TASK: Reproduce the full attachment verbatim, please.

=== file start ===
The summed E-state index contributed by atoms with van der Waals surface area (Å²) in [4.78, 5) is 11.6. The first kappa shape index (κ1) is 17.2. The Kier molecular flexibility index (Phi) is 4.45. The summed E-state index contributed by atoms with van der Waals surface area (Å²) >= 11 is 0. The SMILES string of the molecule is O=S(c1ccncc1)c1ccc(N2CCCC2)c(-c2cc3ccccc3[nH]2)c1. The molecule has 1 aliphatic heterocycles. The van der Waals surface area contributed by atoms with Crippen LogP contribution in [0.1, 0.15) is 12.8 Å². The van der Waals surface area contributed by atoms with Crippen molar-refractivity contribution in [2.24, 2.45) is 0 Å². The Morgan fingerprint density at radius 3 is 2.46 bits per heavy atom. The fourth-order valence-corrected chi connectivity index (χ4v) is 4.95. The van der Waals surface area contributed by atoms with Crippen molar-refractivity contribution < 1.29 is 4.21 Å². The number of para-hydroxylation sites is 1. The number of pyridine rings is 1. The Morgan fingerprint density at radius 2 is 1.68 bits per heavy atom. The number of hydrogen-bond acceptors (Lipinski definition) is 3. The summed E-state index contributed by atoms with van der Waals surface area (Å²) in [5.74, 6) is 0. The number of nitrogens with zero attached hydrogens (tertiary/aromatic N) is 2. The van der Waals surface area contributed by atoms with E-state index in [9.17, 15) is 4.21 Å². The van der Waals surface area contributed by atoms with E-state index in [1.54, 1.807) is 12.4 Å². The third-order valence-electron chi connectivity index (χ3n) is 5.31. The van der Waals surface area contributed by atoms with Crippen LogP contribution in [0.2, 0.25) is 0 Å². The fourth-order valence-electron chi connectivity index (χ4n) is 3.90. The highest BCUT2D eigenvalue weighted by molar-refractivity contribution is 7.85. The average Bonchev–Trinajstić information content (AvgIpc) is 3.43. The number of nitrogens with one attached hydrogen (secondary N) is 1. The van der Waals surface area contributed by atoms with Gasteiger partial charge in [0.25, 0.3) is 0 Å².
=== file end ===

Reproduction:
The summed E-state index contributed by atoms with van der Waals surface area (Å²) in [4.78, 5) is 11.6. The first kappa shape index (κ1) is 17.2. The Kier molecular flexibility index (Phi) is 4.45. The summed E-state index contributed by atoms with van der Waals surface area (Å²) >= 11 is 0. The SMILES string of the molecule is O=S(c1ccncc1)c1ccc(N2CCCC2)c(-c2cc3ccccc3[nH]2)c1. The molecule has 1 aliphatic heterocycles. The van der Waals surface area contributed by atoms with Crippen LogP contribution in [0.1, 0.15) is 12.8 Å². The van der Waals surface area contributed by atoms with Crippen molar-refractivity contribution in [2.24, 2.45) is 0 Å². The Morgan fingerprint density at radius 3 is 2.46 bits per heavy atom. The fourth-order valence-corrected chi connectivity index (χ4v) is 4.95. The van der Waals surface area contributed by atoms with Crippen molar-refractivity contribution < 1.29 is 4.21 Å². The number of para-hydroxylation sites is 1. The number of pyridine rings is 1. The Morgan fingerprint density at radius 2 is 1.68 bits per heavy atom. The number of hydrogen-bond acceptors (Lipinski definition) is 3. The summed E-state index contributed by atoms with van der Waals surface area (Å²) in [5.74, 6) is 0. The number of nitrogens with zero attached hydrogens (tertiary/aromatic N) is 2. The van der Waals surface area contributed by atoms with E-state index in [9.17, 15) is 4.21 Å². The van der Waals surface area contributed by atoms with E-state index in [1.54, 1.807) is 12.4 Å². The third-order valence-electron chi connectivity index (χ3n) is 5.31. The van der Waals surface area contributed by atoms with Crippen LogP contribution in [0.2, 0.25) is 0 Å². The fourth-order valence-electron chi connectivity index (χ4n) is 3.90. The highest BCUT2D eigenvalue weighted by molar-refractivity contribution is 7.85. The average Bonchev–Trinajstić information content (AvgIpc) is 3.43. The number of nitrogens with one attached hydrogen (secondary N) is 1. The van der Waals surface area contributed by atoms with Gasteiger partial charge in [0.25, 0.3) is 0 Å².